Shadow home secretary Diane Abbott has backed a protest against racists and fascists in London on Saturday.
Far right supporters of Tommy Robinson plan to protest in the capital after he was jailed last month for breaching a court order.
Some 350 of Robinson’s supporters marched through Leeds last Friday chanting, “Muslims off our streets.” Just four days later, a mosque and a Sikh gurdwara in the Beeston area of the city were set alight in what police are treating as linked hate crimes.
It shows how racist and fascist marches can shift the mood and give racists confidence – and shows why they must be opposed on the streets.
Pritpal Singh is chair of the gurdwara. He told Socialist Worker, “We are sad because these things should never happen. We live in a civilised society. It is hurtful.
“We are not aggressive people – we love everyone. The doors of the gurdwara are always open. We serve food to the homeless.”
Anti-racists have called a vigil in Beeston on Sunday in response.
Anti-racist Sally Kincaid lives in Beeston. She told Socialist Worker, “Whoever carried out these attacks, it’s clear that last Friday’s march has given racists and fascists more confidence.
“That’s why it’s important that people are out on the streets opposing them and that we unite to push them back.”
Sally knows why it matters for anti-fascists to make a stand after attacks. Her car was firebombed in 2003 after her address appeared on a Nazi website called Redwatch.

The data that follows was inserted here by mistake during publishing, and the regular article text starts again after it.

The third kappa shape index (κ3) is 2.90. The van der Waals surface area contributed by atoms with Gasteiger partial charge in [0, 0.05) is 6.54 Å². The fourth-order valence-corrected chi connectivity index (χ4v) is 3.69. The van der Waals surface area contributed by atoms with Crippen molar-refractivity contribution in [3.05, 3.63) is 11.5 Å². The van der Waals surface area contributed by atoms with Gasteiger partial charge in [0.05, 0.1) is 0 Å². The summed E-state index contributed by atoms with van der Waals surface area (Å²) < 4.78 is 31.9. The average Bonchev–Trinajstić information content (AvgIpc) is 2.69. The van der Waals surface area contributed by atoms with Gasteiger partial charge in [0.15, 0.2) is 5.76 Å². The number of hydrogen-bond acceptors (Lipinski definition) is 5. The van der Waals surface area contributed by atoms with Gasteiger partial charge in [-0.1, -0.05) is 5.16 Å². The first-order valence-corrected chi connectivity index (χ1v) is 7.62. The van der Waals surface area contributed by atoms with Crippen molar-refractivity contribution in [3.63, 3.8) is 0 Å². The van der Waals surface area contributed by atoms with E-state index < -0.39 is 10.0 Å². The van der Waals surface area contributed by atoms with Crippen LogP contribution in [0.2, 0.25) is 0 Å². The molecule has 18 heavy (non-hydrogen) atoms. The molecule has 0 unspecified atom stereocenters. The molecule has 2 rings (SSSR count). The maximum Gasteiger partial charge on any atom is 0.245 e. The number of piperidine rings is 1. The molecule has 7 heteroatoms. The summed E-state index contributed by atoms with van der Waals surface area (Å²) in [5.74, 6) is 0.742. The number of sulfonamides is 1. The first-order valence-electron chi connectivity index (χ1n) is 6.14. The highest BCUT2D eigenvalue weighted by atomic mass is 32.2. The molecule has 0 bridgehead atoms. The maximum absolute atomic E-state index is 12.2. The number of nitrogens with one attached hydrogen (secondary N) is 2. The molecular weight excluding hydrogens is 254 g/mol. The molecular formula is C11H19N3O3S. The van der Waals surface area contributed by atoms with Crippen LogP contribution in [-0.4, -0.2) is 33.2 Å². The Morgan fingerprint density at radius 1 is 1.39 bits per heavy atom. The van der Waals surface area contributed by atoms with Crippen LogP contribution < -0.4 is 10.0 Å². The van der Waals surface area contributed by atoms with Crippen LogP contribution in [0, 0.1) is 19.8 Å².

She said going public about the attack was “the best defence” against the Nazis. “One of the reasons that we love Beeston is because of the huge amount of local support we had afterwards,” she added.
Leeds Stand Up To Racism (SUTR) called Sunday’s vigil. In a statement it said, “We can’t allow the far right to separate our community.
“The threat of a resurgent racist and fascist movement on the streets is ever present. We urgently need to mobilise the anti-racist majority to confront this threat.”
The GMB union has backed Sunday’s vigil. And NEU union joint general secretary Kevin Courtney sent a message of solidarity. “Good luck to all those attending the vigil,” he said. “You are building communities and cohesion.
“The racists who attacked the mosque and temple would make life worse for all of us. Unity is strength – in trade unions and in communities.”
Trade unions are also getting behind the counter-protest in London. The CWU postal workers’ union and the RMT union have sent letters to branches encouraging members to join the protest against racists and fascists in London.
And a number of union leaders have signed a statement opposing the march for Tommy Robinson. These include Kevin Courtney, PCS general secretary Mark Serwotka, CWU general secretary Dave Ward and TSSA general secretary Manuel Cortes.
Mick Whelan, Aslef general secretary, has also signed the statement along with Bfawu president Ian Hodson and CWU vice president Jane Loftus.
The statement said, “Robinson and his supporters have been attempting to build the kind of mass far right street movements that are a fact of political life across much of Europe.
“They have been using Islamophobia as a central tool to build up support. But they are also threatening all migrants, Labour Party supporters and anti-racists.
“We cannot allow Robinson, a violent racist, to become the focus for a new far right street movement.”
Anti-racist and anti-fascist protests will also take place in York on Saturday in response to protests backing Robinson.
In York the far right protest plans to assemble at the same time and place as the city’s annual Pride march. York SUTR has appealed to people to make the counter-protest “the biggest anti-racist event this city has ever seen”.